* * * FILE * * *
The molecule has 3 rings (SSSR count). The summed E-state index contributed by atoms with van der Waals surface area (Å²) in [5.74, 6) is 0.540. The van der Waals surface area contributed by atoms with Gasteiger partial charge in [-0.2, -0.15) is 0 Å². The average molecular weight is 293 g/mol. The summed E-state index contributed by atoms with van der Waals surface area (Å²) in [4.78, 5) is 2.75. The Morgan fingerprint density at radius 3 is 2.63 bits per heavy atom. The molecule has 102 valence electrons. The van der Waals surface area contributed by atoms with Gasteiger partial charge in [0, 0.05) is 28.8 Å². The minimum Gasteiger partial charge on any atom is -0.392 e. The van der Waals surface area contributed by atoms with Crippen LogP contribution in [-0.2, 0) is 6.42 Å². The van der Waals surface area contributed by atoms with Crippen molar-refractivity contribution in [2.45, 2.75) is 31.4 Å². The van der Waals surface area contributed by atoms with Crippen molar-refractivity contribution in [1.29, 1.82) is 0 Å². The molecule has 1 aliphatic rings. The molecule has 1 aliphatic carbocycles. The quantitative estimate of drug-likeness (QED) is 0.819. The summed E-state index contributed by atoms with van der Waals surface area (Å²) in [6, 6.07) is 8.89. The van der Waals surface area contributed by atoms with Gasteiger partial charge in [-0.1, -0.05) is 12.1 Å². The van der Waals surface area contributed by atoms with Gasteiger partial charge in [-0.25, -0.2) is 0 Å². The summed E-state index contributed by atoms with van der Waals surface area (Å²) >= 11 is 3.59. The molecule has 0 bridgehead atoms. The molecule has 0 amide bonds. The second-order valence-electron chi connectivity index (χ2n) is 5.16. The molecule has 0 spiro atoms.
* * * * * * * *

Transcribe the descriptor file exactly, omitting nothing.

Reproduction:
The molecule has 3 rings (SSSR count). The summed E-state index contributed by atoms with van der Waals surface area (Å²) in [5.74, 6) is 0.540. The van der Waals surface area contributed by atoms with Gasteiger partial charge in [-0.2, -0.15) is 0 Å². The average molecular weight is 293 g/mol. The summed E-state index contributed by atoms with van der Waals surface area (Å²) in [4.78, 5) is 2.75. The Morgan fingerprint density at radius 3 is 2.63 bits per heavy atom. The molecule has 102 valence electrons. The van der Waals surface area contributed by atoms with Gasteiger partial charge in [0, 0.05) is 28.8 Å². The minimum Gasteiger partial charge on any atom is -0.392 e. The van der Waals surface area contributed by atoms with Crippen LogP contribution in [-0.2, 0) is 6.42 Å². The van der Waals surface area contributed by atoms with Crippen molar-refractivity contribution in [2.45, 2.75) is 31.4 Å². The van der Waals surface area contributed by atoms with Crippen molar-refractivity contribution in [1.29, 1.82) is 0 Å². The molecule has 1 aliphatic rings. The molecule has 1 aliphatic carbocycles. The quantitative estimate of drug-likeness (QED) is 0.819. The summed E-state index contributed by atoms with van der Waals surface area (Å²) in [6, 6.07) is 8.89. The van der Waals surface area contributed by atoms with Gasteiger partial charge in [-0.1, -0.05) is 12.1 Å². The van der Waals surface area contributed by atoms with Gasteiger partial charge in [-0.25, -0.2) is 0 Å². The summed E-state index contributed by atoms with van der Waals surface area (Å²) >= 11 is 3.59. The molecule has 0 bridgehead atoms. The molecule has 0 amide bonds. The second-order valence-electron chi connectivity index (χ2n) is 5.16. The molecule has 0 spiro atoms.